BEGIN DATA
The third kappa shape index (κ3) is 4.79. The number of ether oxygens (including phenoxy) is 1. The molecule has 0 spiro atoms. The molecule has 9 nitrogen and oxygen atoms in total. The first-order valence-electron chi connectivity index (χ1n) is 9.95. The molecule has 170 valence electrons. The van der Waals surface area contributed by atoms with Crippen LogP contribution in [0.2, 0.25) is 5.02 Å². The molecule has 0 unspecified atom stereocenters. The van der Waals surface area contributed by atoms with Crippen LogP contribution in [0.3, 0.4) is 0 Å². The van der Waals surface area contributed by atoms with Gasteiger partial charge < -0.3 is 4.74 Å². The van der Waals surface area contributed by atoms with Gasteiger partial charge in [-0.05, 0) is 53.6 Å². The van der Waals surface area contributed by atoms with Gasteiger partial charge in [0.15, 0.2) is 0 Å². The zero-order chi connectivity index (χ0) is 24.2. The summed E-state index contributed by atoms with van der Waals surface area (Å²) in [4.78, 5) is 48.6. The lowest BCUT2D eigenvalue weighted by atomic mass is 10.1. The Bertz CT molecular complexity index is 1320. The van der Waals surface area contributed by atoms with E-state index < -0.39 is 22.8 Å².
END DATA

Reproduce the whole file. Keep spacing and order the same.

The third kappa shape index (κ3) is 4.79. The number of ether oxygens (including phenoxy) is 1. The molecule has 0 spiro atoms. The molecule has 9 nitrogen and oxygen atoms in total. The first-order valence-electron chi connectivity index (χ1n) is 9.95. The molecule has 170 valence electrons. The van der Waals surface area contributed by atoms with Crippen LogP contribution in [0.2, 0.25) is 5.02 Å². The molecule has 0 unspecified atom stereocenters. The van der Waals surface area contributed by atoms with Crippen LogP contribution in [0.3, 0.4) is 0 Å². The van der Waals surface area contributed by atoms with Gasteiger partial charge < -0.3 is 4.74 Å². The van der Waals surface area contributed by atoms with Gasteiger partial charge in [-0.05, 0) is 53.6 Å². The van der Waals surface area contributed by atoms with Gasteiger partial charge in [0.15, 0.2) is 0 Å². The zero-order chi connectivity index (χ0) is 24.2. The summed E-state index contributed by atoms with van der Waals surface area (Å²) in [4.78, 5) is 48.6. The lowest BCUT2D eigenvalue weighted by atomic mass is 10.1. The Bertz CT molecular complexity index is 1320. The van der Waals surface area contributed by atoms with E-state index < -0.39 is 22.8 Å².